In my previous article (Keep S3 Traffic Private with your VPC in AWS) I talked about the importance of keeping S3 traffic within the AWS network and not pushing this data though your NAT or IGW by using a VPC Endpoint.
This is a great first step but the next step is how do you secure your buckets? How do you control who has access to these buckets and S3 resources?
You can do this by creating Access Control List (ACL) and Identity Access Management (IAM) policy’s. With ACL's and IAM’s it gives you the option to explicitly grant access to AWS resources. By default, it is set to deny all, but within your IAM policy’s this is where you define what access a user has and to what resources. In this S3 Bucket example there are two concepts to consider when setting things up:
- Bucket level Access Control List (ACL) policy – Creating a policy at the bucket level allows you to explicitly allow specific AWS accounts, AWS users etc.
- User Policy – This is a policy that you create and attach to specific users to grant or deny access to specific buckets or folders with in the bucket.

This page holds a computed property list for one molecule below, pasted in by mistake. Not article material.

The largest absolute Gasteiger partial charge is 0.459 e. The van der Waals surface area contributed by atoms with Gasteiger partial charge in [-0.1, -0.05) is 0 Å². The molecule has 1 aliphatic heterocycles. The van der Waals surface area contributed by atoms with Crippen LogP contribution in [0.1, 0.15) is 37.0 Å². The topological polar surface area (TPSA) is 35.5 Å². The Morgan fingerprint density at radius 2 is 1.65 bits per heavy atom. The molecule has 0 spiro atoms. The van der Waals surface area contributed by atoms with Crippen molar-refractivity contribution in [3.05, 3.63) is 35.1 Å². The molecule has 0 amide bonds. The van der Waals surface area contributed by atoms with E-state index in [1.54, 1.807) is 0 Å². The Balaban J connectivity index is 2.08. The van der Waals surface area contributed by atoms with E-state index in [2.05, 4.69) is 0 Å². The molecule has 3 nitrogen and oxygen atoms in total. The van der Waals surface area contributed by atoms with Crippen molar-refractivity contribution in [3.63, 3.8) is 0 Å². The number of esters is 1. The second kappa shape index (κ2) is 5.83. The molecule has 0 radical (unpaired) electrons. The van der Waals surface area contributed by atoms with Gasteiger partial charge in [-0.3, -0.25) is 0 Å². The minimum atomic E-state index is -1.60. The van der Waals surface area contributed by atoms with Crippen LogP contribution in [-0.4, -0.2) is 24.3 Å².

One thing to consider is to choose one of the two options when setting up these policies. If you mix the two you, it will be overly complicated to manage and may cause unpredictable results. Below is an example of a policy that performs the following:
- Restricts access to a specific bucket.
- Allows the user to upload, download and delete objects within that defined bucket.
Note: If you do not specify a bucket and/or folder name in the policy, it will allow the user to see ALL S3 buckets in your account and grant full access to that specific user!
In order to utilize this new policy you will need to first create this policy and then go to that specific IAM user and attach this new policy to specific user. Once the policy has been attached you can then use the generated Secret / Private key to connect to S3 using Cloudberry or AWS Tools to test out the functionality of this new policy and ensure that it fits your security needs.